Call participants in advance of their appointment to determine if they have traveled recently or have a fever. If necessary, researchers may determine that the appointment should be canceled and give a recommendation to contact their healthcare provider.

Should observation studies be paused?

Yes, if they have face-to-face contact.

Does this pause apply to studies being conducted at other locations?

Yes, this applies to all UToledo faculty, staff and students conducting research with human subjects.

Do we need approval from the IRB for communications to study subjects explaining the pause in activities?

No. It is not necessary to submit a modification.

If I am pausing study procedures on a project reviewed by an external IRB of Record, must I notify that IRB?

Yes, as soon as feasible. The IRB of Record may require review/approval prior to resumption of study procedures.

I am conducting FDA-regulated research and I am the sponsor of an IND or IDE. Do I need to notify the FDA if I pause my study?

Yes. The FDA will need to be notified. Contact the HRPP via email at for specific guidance on the notification process.

Should NIH or other sponsors (federal, industry or non-profit) be notified that select protocols or face-to-face activities of a funded research study will be paused?

Yes. The PI should notify the Sponsor and send a copy of the correspondence to the HRPP via email at

May IRB-approved screening of potential subjects continue by phone or email?


Can I submit a new study for IRB review that includes direct face-to-face interactions?

Yes, but you cannot begin the face-to-face components of your study until after UToledo lifts the pause on select studies.

Must the IRB approve amendments to the study protocol before implementing changes?

Yes, except where necessary to eliminate immediate hazards to human subjects. If a change is made to eliminate immediate hazards to participants, please notify the IRB following the the Deviation Procedure.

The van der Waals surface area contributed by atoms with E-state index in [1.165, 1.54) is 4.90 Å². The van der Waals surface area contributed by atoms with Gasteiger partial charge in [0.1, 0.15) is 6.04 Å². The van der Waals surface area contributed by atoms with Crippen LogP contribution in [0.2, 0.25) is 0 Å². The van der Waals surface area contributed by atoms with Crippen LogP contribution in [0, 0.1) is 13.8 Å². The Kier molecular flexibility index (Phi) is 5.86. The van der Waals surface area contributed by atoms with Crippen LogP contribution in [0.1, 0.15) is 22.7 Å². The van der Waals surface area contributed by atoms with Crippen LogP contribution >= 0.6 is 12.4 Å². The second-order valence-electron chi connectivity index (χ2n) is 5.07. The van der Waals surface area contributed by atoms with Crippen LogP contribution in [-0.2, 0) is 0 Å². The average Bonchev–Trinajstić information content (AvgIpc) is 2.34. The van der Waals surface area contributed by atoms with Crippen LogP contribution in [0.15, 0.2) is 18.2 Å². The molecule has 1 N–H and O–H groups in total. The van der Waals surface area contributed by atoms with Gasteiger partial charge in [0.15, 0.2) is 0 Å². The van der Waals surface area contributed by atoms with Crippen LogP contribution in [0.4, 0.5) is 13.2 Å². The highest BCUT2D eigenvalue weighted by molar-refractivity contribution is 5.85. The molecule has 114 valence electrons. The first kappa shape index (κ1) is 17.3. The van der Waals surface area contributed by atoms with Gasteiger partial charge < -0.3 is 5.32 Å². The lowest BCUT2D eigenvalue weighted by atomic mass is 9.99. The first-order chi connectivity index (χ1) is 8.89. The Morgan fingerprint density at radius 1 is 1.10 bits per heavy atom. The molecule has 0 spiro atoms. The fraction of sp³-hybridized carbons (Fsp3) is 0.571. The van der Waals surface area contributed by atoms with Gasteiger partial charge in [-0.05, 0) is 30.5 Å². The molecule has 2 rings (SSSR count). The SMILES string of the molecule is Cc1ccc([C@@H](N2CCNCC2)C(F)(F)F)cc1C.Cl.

Is an amendment necessary if I wish to change the mode of data collection for my exempt study?

Yes, UToledo IRBs review amendments to exempt studies.

How will the pause in my research impact my grant expenditures?

All study-related activities that are not affected by a pause can continue to be charged as normal. Additionally, there should not be a significant disengagement of the PI or other senior key personnel from affected projects.

My study may be impacted by the pause, which could lead to delays in completion. What should I do?

Most federal sponsors, including NIH, allow for a one-time no cost extension for 12 months at the end of the project. Contact ORSP to discuss options prior to your project end date.

Research involving animals

Updated March 19, 2020

March 18 Notice - DLAR/IACUC Steps to Mitigate COVID-19 Impact on Animal Research from Dr. Frank Calzonetti

What plans are in place to ensure that animals continue to receive husbandry and veterinary care?

Our veterinarian and DLAR staff are considered to be essential personnel and will continue to provide veterinary medical care; assessment of animal health and wellbeing; provision of food, water, and clean cages; and maintenance of proper environmental conditions for animals located in DLAR facilities. PI's are responsible for the care of animals outside of DLAR facilities. Identify essential personnel and limit animal access to only those personnel to manage current experiments.

In-person DLAR training courses have been cancelled and will be scheduled at a later date.

Will there be interruptions in animal experiments, Due to Coronavirus?

Current studies may continue to completion, if they may be monitored according to the animal protocol and humane endpoints.  However, no new animal studies will be approved to start until further notice.  Breeding must cease and no new breeding pairs may be established. 

Can orders Still be Placed for New Animals and Are Exports of Animals Permitted?

Until further notice, to minimize the number of animals requiring daily care, orders for additional animals are no longer being accepted.   Imports and exports of animals are halted until further notice.  At this time, we recommend that study teams with pending orders or transfers consider canceling or postponing these unless animal welfare will be compromised.

Will there be interruptions in institutional Animal care and use committee activities, including review of protocols and amendments, due to coronavirus?

The Institutional Animal Care and Use Committee (IACUC) and support staff will continue to review submissions (I.e., protocols and amendments) during this time. If you have any questions, please contact the IACUC office at

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Last Updated: 4/8/20